Black Sunday is the powerful story of a Black September terrorist group attempting to blow up a Goodyear blimp hovering over the Super Bowl stadium with 80,000 people and the president of the United States in attendance.
Henry Tawes is the sheriff in a small town in Tennessee. A man of strong moral fiber, he is always quick to judge others and follows the law zealously. Then he meets Alma, a beautiful young... See full summary »
Ralph and Annabell Willart are a feuding couple who are constantly bickering over their worthless, good-for nothing son Berry-Berry. When Berry-Berry begins yet another meaningless love ... See full summary »
Eva Marie Saint,
A vicious Kansas City slaughterhouse owner and his hick family are having a bloody "beef" with the Chicago crime syndicate over profits from their joint illegal operations. Top enforcer Nick Devlin is sent to straighten things out.
It's 1912 and the patrons of 'The Last Chance Saloon' have gathered for their evening of whiskey to contemplate their lost faith and dreams, when Hickey (Lee Marvin) arrives. Hickey is out to convince everyone that he can help them all find peace of mind by ridding them of the foolish dreams and by bringing them back to reality. Hickey is working especially hard on Larry Slade (Robert Ryan) a former anarchist who has lost his will for life and is awaiting the eventuality of death. Larry is not affected by the cajolings of Hickey but his young companion Parritt (Jeff Bridges) is strangely affected and this leads to revelations about his own mother and feelings of betrayal and loss. As the night wears on the mood changes as everyone has the their faith and dreams slowly destroyed by Hickey. As the anger builds everyone turns on Hickey about his wife and the iceman. This leads to more revelations and with Hickey having the faint questioning of his own new found convictions.Written by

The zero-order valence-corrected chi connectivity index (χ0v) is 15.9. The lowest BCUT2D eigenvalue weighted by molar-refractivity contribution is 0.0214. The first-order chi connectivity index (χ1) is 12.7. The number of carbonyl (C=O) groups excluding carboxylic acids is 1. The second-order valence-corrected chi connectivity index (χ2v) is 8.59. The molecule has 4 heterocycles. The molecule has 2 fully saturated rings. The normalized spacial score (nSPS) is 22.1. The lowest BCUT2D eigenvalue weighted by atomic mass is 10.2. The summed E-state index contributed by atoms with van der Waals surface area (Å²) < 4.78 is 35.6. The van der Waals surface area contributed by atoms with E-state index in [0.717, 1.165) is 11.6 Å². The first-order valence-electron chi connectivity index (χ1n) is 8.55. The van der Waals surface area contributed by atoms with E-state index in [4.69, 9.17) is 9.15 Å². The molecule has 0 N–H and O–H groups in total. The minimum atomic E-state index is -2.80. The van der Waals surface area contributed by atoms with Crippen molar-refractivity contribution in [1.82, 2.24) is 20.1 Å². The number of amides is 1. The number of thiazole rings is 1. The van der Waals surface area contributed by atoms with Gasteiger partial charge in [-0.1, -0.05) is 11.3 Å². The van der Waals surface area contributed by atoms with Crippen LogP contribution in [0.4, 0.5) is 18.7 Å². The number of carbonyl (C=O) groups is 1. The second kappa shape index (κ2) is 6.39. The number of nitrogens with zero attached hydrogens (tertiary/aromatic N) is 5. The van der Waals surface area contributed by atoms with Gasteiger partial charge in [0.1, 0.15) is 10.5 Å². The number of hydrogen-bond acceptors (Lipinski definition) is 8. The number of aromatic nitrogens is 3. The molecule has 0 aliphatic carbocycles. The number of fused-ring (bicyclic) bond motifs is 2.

Dr pepper <firstname.lastname@example.org>
I am adding my comment because the TV version did not show up on the IMDB cross-reference list. This play was previously produced in the early 1960s for the TV "Play of the Week" series. It starred Jason Robards Jr. as Hickey. Many consider this his finest performance and this TV version, the finest production. I saw both the movie version listed here and the TV version. As good as Lee Marvin's performance was, I also agree that the TV version is superior. See this if you can. The Iceman Cometh also happens to be my favorite play.
An aside; I believe that Jason Robards Jr. was not offered the part for the movie version because at that time, his alcoholism got the better of him. There is irony here since the play demonstrates the impact of alcoholism and the pipe dreams that come from it. Up till then, the role of Hickey belonged to Mr. Robards Jr. as it should have. Mr. Robards Jr. interpretation of Eugene O'Neill's plays have always been masterful. I am convinced he was deeply hurt and has always regretted not being able to perform in the movie production.
An experiment that I am sorry ended.
This movie was an early part of a new production experiment in which the audience prepaid for the series (I am not sure of the series name but I seem to remember the American Film Theater or Institute). I had subscribed to it and I am sorry that the experiment failed after producing perhaps no more than 10 fine productions of classic plays.
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